The Molecular Toxicology and Neuroscience group provides students with an opportunity to discuss their research findings and provide a forum for feedback from investigators. Laboratories representing the Molecular Toxicology and Neuroscience group are as follows: P. G. Wells, J. Uetrecht, J. Henderson, D. Hampson and R. Bonin.  Students are asked to present their current research findings in the format of a formal seminar setting, allowing participants to enhance their oral communication skills and promote group discussion of areas of common research interest.

Upcoming Seminars





September 16, 2020
2:10-4:00 pm
Kian Afsharian GS PG Wells
October 14, 2020
2:10-4:00 pm (Quercus)

Laura Bennett

Samuel Fung



Rob Bonin

Rob Bonin

November 11, 2020
2:10-4:00 pm (Quercus)
Kristy Yang GS Jack Uetrecht
December 9, 2020
2:10-4:00 pm (Quercus)
Samantha Sernoskie GS Jack Uetrecht

Seminar Coordinator

Dr. Jeff Henderson
Associate Professor
(416) 946-5571

Policies and Procedures


The primary aim of these meetings is to:

  1. Enhance trainees’ ability to discuss and defend their research results,
  2. Expose trainees to new insights relevant to their field of research,
  3. Improve the design and interpretation of their studies,
  4. Broadly disseminate details, results and implications of their research to peers within the Faculty, thereby enhancing the overall research environment.

Monthly participation in this seminar series is expected by both supervisors and graduate students from participating laboratories. See above for current schedule of seminar speakers.

All students in the toxicology and neuroscience group are expected to present one seminar within this program annually. Postdoctoral fellows are also strongly encouraged to participate.

The following trainees are not required to give a seminar during the year indicated:

  • Students in the first 12 months of their respective program
  • Students whom give an oral presentation at GRIP in that year (though not required, such students are still encouraged to present a seminar in addition to their GRIP talk).
  • Students giving their Ph.D. exit seminars within that calendar year.

Full-time graduate students are expected to attend at least 75% of seminar meetings annually as a condition of graduate funding. Part-time graduate students may request for a reduction to the Graduate Chair.


Seminars will be held monthly, typically the second or third Wednesday of the month from 2:10 – 3:30 pm in Room PB 850 or PB 1210, with two trainees presenting at each meeting.

Once the schedule is established, trainees who wish to change their presentation date are responsible for finding a substitute with whom to exchange presentation dates, and for notifying the seminar coordinator of the changes in their presentation dates. Such changes should be arranged as far in advance as possible.


The two trainees presenting are responsible for having their computer and projector set up in advance, with the slides for both seminars downloaded prior to the beginning of their scheduled presentation. The first seminar will begin at 2:10 pm, allowing ~30 minutes for each seminar with 10 minutes for questions at the end of each presentation. The chair will strictly limit the length of the seminars and question periods as at a scientific meeting.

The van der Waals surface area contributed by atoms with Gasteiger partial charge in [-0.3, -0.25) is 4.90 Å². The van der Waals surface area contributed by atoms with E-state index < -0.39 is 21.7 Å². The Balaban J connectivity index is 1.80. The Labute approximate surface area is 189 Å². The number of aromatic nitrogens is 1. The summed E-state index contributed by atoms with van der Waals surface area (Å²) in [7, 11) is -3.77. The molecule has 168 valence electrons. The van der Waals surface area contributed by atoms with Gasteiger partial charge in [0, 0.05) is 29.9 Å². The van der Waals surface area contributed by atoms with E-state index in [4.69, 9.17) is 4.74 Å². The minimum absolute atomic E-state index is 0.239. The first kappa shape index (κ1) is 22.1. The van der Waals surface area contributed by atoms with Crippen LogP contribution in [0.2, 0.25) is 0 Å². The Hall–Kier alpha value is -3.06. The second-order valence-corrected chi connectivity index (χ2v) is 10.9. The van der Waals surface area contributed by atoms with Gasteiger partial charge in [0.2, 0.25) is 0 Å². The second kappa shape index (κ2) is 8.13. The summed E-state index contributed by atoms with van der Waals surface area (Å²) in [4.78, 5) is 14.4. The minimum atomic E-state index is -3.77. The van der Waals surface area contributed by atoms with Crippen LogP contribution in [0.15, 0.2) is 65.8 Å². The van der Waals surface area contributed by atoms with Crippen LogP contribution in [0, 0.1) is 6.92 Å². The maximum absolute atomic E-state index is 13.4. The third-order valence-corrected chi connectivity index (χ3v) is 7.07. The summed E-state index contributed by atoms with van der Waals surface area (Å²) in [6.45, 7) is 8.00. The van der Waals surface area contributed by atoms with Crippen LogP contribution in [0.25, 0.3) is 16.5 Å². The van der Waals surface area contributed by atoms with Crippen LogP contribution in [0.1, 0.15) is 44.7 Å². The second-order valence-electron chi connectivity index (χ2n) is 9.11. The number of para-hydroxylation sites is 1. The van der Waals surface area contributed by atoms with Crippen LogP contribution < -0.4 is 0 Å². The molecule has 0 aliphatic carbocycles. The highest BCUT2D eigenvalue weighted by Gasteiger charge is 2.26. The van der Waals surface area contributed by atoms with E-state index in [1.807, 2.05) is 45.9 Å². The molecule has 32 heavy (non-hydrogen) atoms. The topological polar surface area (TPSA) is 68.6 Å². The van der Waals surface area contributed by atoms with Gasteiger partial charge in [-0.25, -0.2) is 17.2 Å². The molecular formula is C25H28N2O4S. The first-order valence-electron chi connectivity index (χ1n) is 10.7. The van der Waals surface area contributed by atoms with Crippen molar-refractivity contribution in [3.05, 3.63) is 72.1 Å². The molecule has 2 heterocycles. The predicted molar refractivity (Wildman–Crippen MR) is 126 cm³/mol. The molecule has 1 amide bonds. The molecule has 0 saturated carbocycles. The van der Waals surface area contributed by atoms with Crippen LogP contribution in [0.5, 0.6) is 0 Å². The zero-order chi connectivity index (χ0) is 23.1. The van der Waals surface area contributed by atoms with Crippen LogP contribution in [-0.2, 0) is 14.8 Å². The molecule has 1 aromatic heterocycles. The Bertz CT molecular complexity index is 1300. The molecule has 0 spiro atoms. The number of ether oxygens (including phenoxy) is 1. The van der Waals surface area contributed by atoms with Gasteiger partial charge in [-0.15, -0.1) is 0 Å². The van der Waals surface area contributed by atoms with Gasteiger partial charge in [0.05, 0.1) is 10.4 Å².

By the Wednesday before their presentation (one week in advance), speakers will e-mail Seemin Quereshi ( information with the headings listed below:

  • Title of their presentation (underlined)
  • The trainee’s full name
  • The names and departments of any co-authors, excluding their supervisor
  • The name of supervisor
  • For graduate students, the names of their advisory committee members
  • An abstract of their presentation

The abstract should adhere to the following format:

  • The body of the abstract (not including the title) should be approx. 250-300 words
  • Within the abstract, detailed information similar to that required for a national scientific meeting (including a rationale, approach, techniques employed, results and interpretation of outcome) should be provided. Terms like, “the results will be discussed” are not appropriate.
  • All non-standard acronyms should be spelled out upon their first use either in the title or body of the abstract;  universally standard acronyms (e.g. DNA) need not be spelled out
  • The source of any and all funding should be included in parentheses at the end of the abstract.


  • Speakers should bring a print copy of their respective abstracts on the day of their presentation. They should prepare for this opportunity similar to a faculty member giving an invited seminar.
  • It is advised that two speakers should meet several weeks prior to their seminar to decide who is responsible for bringing and setting up the computer and projector and bringing a laser pointer.
  • Those not familiar with the room and/or equipment should do so prior to their presentation, ideally a day in advance, or at least the morning before your seminar. This allows you to anticipate potential problems like a malfunctioning plug or the need for an extension cord.
  • Plan to arrive at least 15 minutes prior to your presentation to ensure that everything is set up and working before the start time. Slides for both seminars should be loaded on the computer at least a half-day prior to the seminar, and tested to make sure they display properly.
  • At least several days prior to their seminar, the speaker should practice their talk at least with their supervisor, and if possible with a larger group, to optimize the quality of their presentation and to ensure that it is within the 30-minute limit.
  • Seminars will run on the format of a national meeting. The chair will advise the speaker when there are five minutes remaining, and will end the presentation after 30 minutes.